My Big Fat Greek Wedding 2


Hopa!

Hopa!

(2016) Comedy (Universal) Nia Vardalos, John Corbett, Michael Constantine, Lainie Kazan, Andrea Martin, Gia Carides, Joey Fatone, Elena Kampouris, Alex Wolff, Louis Mandylor, Bess Meisler, Bruce Gray, Fiona Reid, Ian Gomez, Jayne Eastwood, Rob Riggle, Mark Margolis, Rita Wilson, John Stamos, Jeanie Calleja. Directed by Kirk Jones

Woman Power

Like many others, I was a victim of the charm of My Big Fat Greek Wedding. I won’t say that I fell in love with the movie, but it did blindside me a little bit and I regard it fondly, even though it was fairly flawed. Some movies will do that to you.

And now most of the original cast is back. Toula (Vardalos) has been married more than a decade to Ian (Corbett) who is now a principal at the local high school. Her travel agency went out of business and she is back working at the family restaurant and has proven herself an adept business woman. Her family is still around her like the albatross around the neck of the Ancient Mariner. She lives in a block of four houses on a quiet suburban Chicago street that all belong to members of her family.

That family includes patriarch Gus (Constantine) who believes himself to be descended from Alexander the Great and that everything useful or wonderful in the world came directly or otherwise from Greece, often with the flimsiest of evidence to back him up. His long-suffering wife Maria (Kazan) wants nothing more than to lead a semi-normal life, but with sisters like Voula (Martin) who never met a bodily condition too gross to discuss with anyone, that is quite the challenge.

Throw an angsty teenage daughter (Carides) into the mix and you get all the flavors of Greece in one soup. But even that is not enough when the discovery is made that due to a clerical error, Gus and Maria were never actually married. While Gus is eager just to rectify the error and go on with his life, Maria wants a big fat Greek wedding, the one she never got in the old country. It falls upon Toula to arrange everything and balance the family business, her husband’s frustration that the two of them have not been intimate for awhile, and her daughter’s collegiate choice that may take her away from Chicago and of course with her maniac relatives interfering in every way possible, this is a dance that even Zorba couldn’t manage.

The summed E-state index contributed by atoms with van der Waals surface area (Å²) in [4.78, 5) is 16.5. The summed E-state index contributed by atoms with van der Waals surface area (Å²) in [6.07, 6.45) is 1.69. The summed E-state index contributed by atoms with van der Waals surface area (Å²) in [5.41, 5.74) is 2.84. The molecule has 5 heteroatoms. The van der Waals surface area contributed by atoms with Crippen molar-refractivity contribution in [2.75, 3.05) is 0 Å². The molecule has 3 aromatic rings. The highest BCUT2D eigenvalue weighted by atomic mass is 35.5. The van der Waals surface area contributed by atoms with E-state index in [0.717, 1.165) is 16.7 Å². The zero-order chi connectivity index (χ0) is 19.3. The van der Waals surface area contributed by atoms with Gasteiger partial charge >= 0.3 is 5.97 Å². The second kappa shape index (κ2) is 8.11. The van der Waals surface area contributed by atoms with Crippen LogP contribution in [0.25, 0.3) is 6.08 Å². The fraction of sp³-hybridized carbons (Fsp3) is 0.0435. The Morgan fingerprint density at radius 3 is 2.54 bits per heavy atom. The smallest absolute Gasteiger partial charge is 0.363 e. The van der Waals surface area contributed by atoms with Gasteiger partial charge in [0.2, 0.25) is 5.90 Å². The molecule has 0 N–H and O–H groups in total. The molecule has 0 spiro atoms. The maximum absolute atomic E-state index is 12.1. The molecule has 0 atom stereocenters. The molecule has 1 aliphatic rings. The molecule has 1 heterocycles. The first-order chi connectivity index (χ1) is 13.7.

All the elements of the first movie are here in the second, but as is usually the case, lightning doesn’t get captured in the bottle quite so easily. While Vardalos remains one of those rare actresses who simply is irresistible and cute onscreen, so much so that you want to take her home with you, for some reason this movie doesn’t work as well as the first. Perhaps it’s just a case of the first existing because it set a high bar for the second. But there are flaws here that can be explained.

For one thing, it feels sometimes that Vardalos who as in the first movie wrote the script was trying too hard to make her family eccentric. I think we got the point and a little more restraint would have been just as effective. I love Andrea Martin as a comedienne and she steals a lot of scenes here and Constantine who hasn’t made a full length feature film since the first big fat Greek wedding 14 years ago (yipes!) also dominates the screen whenever he’s on it.

The Nikki subplot really didn’t interface as well with the rest of the material. I can kinda see what Vardalos was trying to do – show that Toula was becoming exactly like her mother – and while that is an admirable and salient point, it wasn’t made as well as it could have been, particularly since the comedy is a little bit over-the-top. Again, restraint would have been welcome.

The movie is curiously flat when it comes to onscreen energy, which is normally the purview of the editor and the director. I’m not sure if that is the case here, but certainly the movie doesn’t have the same vibrant feel of the first. Perhaps there is the stigma of repetition, in that most sequels rarely capture the same magic as the original, but it could also have been that much too long has passed since we last visited this Greek comedy and that had its effect on our perception of the finished product as well.

I am a fan of Nia Vardalos and I was rooting for this movie to be better than it was. It will likely make it to cable earlier than intended and then fade away into obscurity but I am strangely glad that it got made anyway. I can’t really recommend it (hence the score) but I still have a soft spot for it anyway. If you were as charmed by the first movie as I was, you will likely be disappointed in the second, but you may very well find a soft spot for it as well. So please don’t mind if I get a second helping of spanikopita and enjoy a movie that should have been better.

REASONS TO GO: Occasionally shows the charm of the original. Vardalos remains sweet and charismatic in the lead role.
REASONS TO STAY: The film lacks energy. Occasionally the material becomes overbearing. The plot is wafer-thin.
FAMILY VALUES: There’s a little bit of sexually suggestive material.
TRIVIAL PURSUIT: Filmed in Toronto, substituting for the Chicago location of the original.
CRITICAL MASS: As of 6/4/16: Rotten Tomatoes: 28% positive reviews. Metacritic: 37/100.